The reason why the widespread use of the word "tolerance" is accepted without question might be that it suggests the opposite of "intolerance". It is better, of course, to teach our students to be tolerant than intolerant. However, even if the intention is benevolent, the language we use communicates a certain ideology. When we teach our young people that difference should be tolerated, we imply that coming into contact with a diverse range of faiths and beliefs means having to restrain, in some way, our inner negative feelings, while giving an outward impression of forbearance. It suggests starting from a point of disagreement, rather than from common beliefs or an opportunity to learn.

Ultimately, this is an example of othering - a process of building a "conceptual framework around a notion of Us-versus-Them", according to Edward Said, a pioneer of postcolonial studies. This process of othering tends to be unspoken, implicit.

Even though the use of the word "tolerance" has become ubiquitous, if we change it to its verb form - "tolerate" - it is immediately obvious how unpleasant and negative this lexical choice is. Imagine saying to a friend, "I tolerate the colour of your skin," or, "I tolerate the fact that you are gay." How about, "You're a Muslim, but I can tolerate it," or, "I tolerate women in positions of authority"?

I could go on, but I expect that even reading those sentences made you wince, as they are so evidently offensive. "To tolerate" evokes the idea that societal and cultural differences have to be borne, rather than embraced. It is, therefore, insulting to those who find themselves the subject of such tolerance.

According to the linguistic concept of pragmatics, the context in which words are communicated and experienced is central to their meaning. We could argue that, from a context-driven perspective, racism and prejudice are so potent, and are such significant and damaging elements of many people's lives, that we need powerfully positive words to oppose them. It is not enough to teach our children "tolerance" when they might previously have come across ideas that communicate not mere intolerance of different cultures and beliefs, but also hatred, prejudice and dislike.

We need to frame discussions in much more positive terms, in order to counterbalance the negative experiences of intolerance - and to communicate the message that differences in belief are not just to be endured but appreciated. There is a multitude of alternative words that we could use, in order to model the way we want children to think about diversity and equality. For example, we could encourage children to "enjoy" or "celebrate" different cultures and beliefs, or to "appreciate", "learn from" or "understand" them. These are all words that have far more aspirational and optimistic subtexts than "tolerance".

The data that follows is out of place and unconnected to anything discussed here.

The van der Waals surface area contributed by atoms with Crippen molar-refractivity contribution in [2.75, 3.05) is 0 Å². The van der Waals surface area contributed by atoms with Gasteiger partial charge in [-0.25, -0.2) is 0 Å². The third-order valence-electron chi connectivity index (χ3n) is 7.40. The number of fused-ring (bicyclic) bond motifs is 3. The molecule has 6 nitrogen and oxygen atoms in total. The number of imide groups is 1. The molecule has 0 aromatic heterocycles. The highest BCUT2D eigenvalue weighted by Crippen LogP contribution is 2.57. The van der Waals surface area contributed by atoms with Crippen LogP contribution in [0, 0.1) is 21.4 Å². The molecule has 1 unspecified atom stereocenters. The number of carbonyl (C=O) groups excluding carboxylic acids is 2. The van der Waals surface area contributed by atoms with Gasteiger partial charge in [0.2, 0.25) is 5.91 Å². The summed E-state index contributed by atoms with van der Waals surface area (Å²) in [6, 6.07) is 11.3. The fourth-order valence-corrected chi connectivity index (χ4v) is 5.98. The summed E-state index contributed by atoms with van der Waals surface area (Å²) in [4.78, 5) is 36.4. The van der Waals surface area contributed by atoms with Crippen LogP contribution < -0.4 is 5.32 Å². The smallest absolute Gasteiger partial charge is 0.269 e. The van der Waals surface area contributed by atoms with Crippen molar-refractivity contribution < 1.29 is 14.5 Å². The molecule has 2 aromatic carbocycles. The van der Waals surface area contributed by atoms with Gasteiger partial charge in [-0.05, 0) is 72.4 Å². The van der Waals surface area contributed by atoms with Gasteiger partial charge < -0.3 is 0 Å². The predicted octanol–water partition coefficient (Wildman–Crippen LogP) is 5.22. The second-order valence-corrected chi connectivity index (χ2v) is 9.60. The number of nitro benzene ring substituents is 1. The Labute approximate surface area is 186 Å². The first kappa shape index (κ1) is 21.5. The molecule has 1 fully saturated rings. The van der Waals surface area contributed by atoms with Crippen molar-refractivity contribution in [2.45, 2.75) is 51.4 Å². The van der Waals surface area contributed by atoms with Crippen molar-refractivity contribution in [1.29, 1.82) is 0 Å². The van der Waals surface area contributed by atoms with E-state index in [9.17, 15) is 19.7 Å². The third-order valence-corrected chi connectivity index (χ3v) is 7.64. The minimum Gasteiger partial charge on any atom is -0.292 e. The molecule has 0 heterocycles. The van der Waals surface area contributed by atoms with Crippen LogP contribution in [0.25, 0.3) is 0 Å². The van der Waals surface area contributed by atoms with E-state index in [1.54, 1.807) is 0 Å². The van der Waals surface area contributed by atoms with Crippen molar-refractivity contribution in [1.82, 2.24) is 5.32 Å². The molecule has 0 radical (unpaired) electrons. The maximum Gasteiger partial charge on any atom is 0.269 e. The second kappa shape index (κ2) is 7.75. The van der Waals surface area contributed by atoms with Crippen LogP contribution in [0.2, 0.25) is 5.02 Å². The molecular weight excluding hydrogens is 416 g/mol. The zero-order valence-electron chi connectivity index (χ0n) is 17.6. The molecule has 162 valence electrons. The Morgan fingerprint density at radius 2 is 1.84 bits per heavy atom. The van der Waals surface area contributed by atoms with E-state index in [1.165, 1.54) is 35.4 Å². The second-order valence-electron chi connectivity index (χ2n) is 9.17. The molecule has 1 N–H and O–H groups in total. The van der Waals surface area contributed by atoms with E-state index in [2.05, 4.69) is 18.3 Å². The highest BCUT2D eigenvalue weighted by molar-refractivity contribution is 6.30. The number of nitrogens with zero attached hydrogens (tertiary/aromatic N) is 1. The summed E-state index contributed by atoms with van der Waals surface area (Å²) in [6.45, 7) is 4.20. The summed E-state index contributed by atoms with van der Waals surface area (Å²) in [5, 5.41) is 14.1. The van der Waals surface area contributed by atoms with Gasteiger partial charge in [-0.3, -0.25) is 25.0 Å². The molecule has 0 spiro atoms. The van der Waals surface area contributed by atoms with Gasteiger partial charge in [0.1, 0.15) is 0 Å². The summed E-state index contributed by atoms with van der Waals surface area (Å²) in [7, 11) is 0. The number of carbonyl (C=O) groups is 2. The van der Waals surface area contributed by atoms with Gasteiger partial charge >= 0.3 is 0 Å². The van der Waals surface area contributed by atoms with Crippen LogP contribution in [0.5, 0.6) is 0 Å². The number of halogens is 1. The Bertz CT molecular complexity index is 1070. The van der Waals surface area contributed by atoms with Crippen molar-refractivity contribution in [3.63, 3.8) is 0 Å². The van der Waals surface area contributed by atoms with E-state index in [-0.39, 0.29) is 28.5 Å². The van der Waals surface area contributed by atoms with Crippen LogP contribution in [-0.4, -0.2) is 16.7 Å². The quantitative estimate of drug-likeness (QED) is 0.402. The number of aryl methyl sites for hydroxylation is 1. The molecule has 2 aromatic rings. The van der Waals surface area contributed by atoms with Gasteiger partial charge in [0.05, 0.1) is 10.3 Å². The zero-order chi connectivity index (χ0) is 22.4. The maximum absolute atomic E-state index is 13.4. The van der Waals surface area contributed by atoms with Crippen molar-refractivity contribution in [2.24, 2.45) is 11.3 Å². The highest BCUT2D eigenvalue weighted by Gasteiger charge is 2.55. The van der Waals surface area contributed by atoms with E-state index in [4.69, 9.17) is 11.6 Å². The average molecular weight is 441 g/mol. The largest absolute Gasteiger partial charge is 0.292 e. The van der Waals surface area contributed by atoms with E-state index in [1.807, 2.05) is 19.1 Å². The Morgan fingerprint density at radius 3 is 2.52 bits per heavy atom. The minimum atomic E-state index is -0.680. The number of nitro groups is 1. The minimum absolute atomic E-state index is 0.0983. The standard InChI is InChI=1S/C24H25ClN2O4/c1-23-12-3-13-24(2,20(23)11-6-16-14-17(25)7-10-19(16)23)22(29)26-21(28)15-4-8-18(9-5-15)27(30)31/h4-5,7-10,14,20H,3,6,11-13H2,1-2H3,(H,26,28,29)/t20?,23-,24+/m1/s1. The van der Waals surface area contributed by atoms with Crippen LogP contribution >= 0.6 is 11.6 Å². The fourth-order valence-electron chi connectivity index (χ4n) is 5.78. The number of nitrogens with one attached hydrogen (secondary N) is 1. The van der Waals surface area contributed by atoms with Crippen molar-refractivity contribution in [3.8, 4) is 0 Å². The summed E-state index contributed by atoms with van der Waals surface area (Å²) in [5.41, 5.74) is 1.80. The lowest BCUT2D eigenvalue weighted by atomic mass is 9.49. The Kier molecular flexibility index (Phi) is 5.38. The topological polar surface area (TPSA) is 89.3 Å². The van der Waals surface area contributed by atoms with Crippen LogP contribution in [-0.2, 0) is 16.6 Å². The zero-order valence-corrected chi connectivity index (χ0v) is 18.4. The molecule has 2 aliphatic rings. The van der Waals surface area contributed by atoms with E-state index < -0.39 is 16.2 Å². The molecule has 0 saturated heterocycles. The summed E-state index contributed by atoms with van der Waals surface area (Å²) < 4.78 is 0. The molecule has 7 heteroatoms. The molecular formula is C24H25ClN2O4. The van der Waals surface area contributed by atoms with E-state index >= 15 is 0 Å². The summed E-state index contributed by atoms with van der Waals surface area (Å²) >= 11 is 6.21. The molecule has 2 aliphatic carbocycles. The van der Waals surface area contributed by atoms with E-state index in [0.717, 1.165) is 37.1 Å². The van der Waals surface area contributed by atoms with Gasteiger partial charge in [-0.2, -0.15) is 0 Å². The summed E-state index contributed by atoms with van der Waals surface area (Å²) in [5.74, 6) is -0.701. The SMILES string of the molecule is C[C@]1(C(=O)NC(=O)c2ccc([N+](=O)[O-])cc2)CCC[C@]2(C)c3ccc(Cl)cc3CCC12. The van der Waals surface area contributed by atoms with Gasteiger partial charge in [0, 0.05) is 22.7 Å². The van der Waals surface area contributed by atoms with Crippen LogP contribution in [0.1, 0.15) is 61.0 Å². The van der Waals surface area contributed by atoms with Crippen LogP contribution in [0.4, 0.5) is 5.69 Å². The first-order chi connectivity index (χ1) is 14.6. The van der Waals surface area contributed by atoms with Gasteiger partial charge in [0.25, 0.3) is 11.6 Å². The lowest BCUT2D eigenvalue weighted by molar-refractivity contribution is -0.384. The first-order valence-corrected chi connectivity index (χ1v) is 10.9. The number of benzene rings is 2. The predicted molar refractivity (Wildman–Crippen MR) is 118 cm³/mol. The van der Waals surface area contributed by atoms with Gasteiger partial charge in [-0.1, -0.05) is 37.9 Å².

If a term is going to be concretised and used in a curriculum document, communicated in hundreds of schools across the country and reproduced on thousands of school websites and mission statements, then it must be able to analysed, critiqued and justified. And the term "tolerance" simply does not bear scrutiny. We need to aim higher than this, and these high aspirations should start with the wording of the curriculum.

The concept of British values has been criticised by varied academics for its "racialised, nostalgia-filled stereotypical conception of what it means to be British" (S Elton-Chalcraft et al, 2017) or for creating a divisive "them and us" type of narrative in schools (A Hodkinson, 2000). Notwithstanding these arguments, if we are going to continue framing moral education in this way in schools, the Department for Education should at least think carefully about reviewing the language of the British Values mandate, and consider replacing "tolerance" with a word with warmer, more positive connotations, such as those outlined above - a word that suggests a positive commitment to understanding and learning about other faiths, rather than having to suffer through it.

However, until the government takes the time to do this, we can challenge the concept in our own classrooms by using positive language when we talk about attitudes towards those who have different beliefs to ourselves. If language shapes thought, we have a golden opportunity, as educators, to help our young people to frame the way they think about diversity in a positive way. We must ensure that our students see the joy and benefits of diversity, rather than viewing difference negatively. Thinking critically about the language we use ourselves is a great place to start.

Megan Mansworth is an English teacher and a PhD student in linguistics. She tweets @meganmansworth

This article originally appeared in the 27 November 2020 issue under the headline "Any talk of 'tolerance' shouldn't be tolerated"